While digitalising a payroll has become a business imperative given the geographically dispersed workforce resulting from widespread lockdown conditions, it does not come without its share of challenges. Ian McAlister, General Manager at CRS Technologies, discusses some of the stumbling blocks that must be overcome to help ensure the success of such a migration project.
“As with any technology-driven initiative, change management is critical. Given how integrated the payroll function is within an organisation, the digitalisation process can quickly become frustrating if employees do not understand the reasoning behind it or are resistant to change. After all, anything that can potentially disrupt how salaries are paid will be met with a degree of caution. This is where open communication becomes vital to inform staff of the transition, the benefits to be had, and how they will be positively impacted,” says McAlister.
One of the most compelling benefits of this era of distributed work has been the willingness of organisations to employee people in different countries. Whether it be from a skills perspective, time zone advantages or cost efficiencies, having access to a global talent pool becomes a significant competitive differentiator. But even though a digital payroll can benefit employees regardless of their working location, there are significant standardisation processes that must be adhered to.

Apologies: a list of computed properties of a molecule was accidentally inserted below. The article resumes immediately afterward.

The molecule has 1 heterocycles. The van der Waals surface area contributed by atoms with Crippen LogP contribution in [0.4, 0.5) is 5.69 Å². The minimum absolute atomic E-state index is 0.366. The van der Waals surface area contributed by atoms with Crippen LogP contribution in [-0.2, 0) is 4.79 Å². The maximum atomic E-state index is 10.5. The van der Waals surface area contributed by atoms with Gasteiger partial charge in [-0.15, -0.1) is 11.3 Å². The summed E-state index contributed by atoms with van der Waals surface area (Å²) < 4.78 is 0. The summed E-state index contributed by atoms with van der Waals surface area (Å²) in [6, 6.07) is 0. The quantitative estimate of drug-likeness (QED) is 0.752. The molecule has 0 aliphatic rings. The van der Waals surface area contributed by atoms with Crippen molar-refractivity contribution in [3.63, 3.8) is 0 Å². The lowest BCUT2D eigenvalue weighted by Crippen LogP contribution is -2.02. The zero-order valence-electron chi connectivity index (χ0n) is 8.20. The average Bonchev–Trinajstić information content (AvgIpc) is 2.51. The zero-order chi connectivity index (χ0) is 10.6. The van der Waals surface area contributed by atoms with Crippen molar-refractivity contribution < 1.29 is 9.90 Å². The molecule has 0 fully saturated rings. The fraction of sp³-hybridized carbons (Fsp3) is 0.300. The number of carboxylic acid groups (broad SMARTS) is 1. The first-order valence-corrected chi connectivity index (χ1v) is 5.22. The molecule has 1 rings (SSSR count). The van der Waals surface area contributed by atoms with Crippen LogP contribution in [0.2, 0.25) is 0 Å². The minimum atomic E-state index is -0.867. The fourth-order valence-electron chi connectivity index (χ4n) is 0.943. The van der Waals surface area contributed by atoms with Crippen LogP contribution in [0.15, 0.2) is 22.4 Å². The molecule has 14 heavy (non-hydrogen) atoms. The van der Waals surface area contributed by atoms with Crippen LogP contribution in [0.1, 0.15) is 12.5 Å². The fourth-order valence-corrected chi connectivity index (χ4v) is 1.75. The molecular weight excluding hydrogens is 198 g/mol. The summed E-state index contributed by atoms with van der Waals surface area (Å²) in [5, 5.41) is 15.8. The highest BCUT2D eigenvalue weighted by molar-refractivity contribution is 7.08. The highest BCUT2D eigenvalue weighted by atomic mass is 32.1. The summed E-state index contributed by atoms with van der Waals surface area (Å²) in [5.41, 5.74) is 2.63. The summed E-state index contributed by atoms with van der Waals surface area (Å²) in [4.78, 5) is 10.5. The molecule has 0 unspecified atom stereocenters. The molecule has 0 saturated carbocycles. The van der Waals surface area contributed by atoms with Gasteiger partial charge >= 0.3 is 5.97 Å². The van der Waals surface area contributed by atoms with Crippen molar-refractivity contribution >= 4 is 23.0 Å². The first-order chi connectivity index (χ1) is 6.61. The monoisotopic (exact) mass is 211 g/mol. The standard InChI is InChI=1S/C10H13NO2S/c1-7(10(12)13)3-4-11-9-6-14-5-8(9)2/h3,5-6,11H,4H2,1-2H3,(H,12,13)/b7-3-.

“Throughout this, the digital payroll environment must still meet country-specific legislative requirements. It is therefore important to completely understand the payroll needs of the business and scope it effectively to ensure the company retains the element of flexibility while remaining compliant,” says McAlister.
Regardless of the division within the organisation, data management is always a key element that must be approached correctly. Information flow, its integrity, and security are all crucial in this regard. This is even more so the case when it comes sensitive information contained in payroll systems. However, cloud-based solutions centralise and standardise data to deliver that enviable ‘single version’ of the truth.
“Being able to leverage the high-performance computing capabilities of a cloud environment brings with it increased data management capabilities a company would not previously have had access to. With this comes the potential of using the likes of artificial intelligence, automation, and machine learning to further optimise the payroll system. Core to this is ensuring that the security and integrity of the data being transferred to the cloud environment remains intact. This shared responsibility between the organisation (when it comes to transmitting data) and the cloud service provider (when it comes to hosting the data) is paramount to the success of a digital payroll project,” adds McAlister.
Despite these obstacles, the benefits of digitising a payroll system far outweigh the risks. But it is about taking a considered approach that accounts for these while striving to deliver the business returns essential for a modern, agile organisation reliant on a digital payroll environment.
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